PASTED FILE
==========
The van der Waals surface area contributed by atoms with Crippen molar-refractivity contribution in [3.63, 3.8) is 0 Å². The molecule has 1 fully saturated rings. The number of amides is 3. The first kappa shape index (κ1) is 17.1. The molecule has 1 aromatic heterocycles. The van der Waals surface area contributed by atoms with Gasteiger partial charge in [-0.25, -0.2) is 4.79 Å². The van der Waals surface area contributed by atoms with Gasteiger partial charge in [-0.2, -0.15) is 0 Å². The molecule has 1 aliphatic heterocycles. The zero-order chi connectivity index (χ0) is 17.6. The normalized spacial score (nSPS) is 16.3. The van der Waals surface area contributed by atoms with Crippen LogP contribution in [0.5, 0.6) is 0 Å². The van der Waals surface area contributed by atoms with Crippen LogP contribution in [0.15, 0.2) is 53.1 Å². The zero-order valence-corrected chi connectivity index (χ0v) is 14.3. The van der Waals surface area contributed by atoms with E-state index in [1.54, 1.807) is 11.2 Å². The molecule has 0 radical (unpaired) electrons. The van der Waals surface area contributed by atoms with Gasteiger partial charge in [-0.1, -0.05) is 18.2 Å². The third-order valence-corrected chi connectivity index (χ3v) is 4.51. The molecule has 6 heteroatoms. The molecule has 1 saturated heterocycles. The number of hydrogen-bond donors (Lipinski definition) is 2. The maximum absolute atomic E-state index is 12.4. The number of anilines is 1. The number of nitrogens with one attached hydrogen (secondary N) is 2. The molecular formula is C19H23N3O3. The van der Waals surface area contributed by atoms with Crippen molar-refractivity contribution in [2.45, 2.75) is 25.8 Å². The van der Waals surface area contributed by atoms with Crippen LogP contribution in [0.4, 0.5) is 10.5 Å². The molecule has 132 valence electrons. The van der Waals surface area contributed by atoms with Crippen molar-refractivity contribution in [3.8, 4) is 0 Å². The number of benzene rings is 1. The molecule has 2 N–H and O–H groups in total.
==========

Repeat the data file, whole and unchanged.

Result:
The van der Waals surface area contributed by atoms with Crippen molar-refractivity contribution in [3.63, 3.8) is 0 Å². The molecule has 1 fully saturated rings. The number of amides is 3. The first kappa shape index (κ1) is 17.1. The molecule has 1 aromatic heterocycles. The van der Waals surface area contributed by atoms with Gasteiger partial charge in [-0.25, -0.2) is 4.79 Å². The van der Waals surface area contributed by atoms with Gasteiger partial charge in [-0.2, -0.15) is 0 Å². The molecule has 1 aliphatic heterocycles. The zero-order chi connectivity index (χ0) is 17.6. The normalized spacial score (nSPS) is 16.3. The van der Waals surface area contributed by atoms with Crippen LogP contribution in [0.5, 0.6) is 0 Å². The van der Waals surface area contributed by atoms with Crippen LogP contribution in [0.15, 0.2) is 53.1 Å². The zero-order valence-corrected chi connectivity index (χ0v) is 14.3. The van der Waals surface area contributed by atoms with E-state index in [1.54, 1.807) is 11.2 Å². The molecule has 0 radical (unpaired) electrons. The van der Waals surface area contributed by atoms with Gasteiger partial charge in [-0.1, -0.05) is 18.2 Å². The third-order valence-corrected chi connectivity index (χ3v) is 4.51. The molecule has 6 heteroatoms. The molecule has 1 saturated heterocycles. The number of hydrogen-bond donors (Lipinski definition) is 2. The maximum absolute atomic E-state index is 12.4. The number of anilines is 1. The number of nitrogens with one attached hydrogen (secondary N) is 2. The molecular formula is C19H23N3O3. The van der Waals surface area contributed by atoms with Crippen molar-refractivity contribution in [2.45, 2.75) is 25.8 Å². The van der Waals surface area contributed by atoms with Crippen LogP contribution in [0.4, 0.5) is 10.5 Å². The molecule has 132 valence electrons. The van der Waals surface area contributed by atoms with Crippen molar-refractivity contribution in [3.8, 4) is 0 Å². The number of benzene rings is 1. The molecule has 2 N–H and O–H groups in total.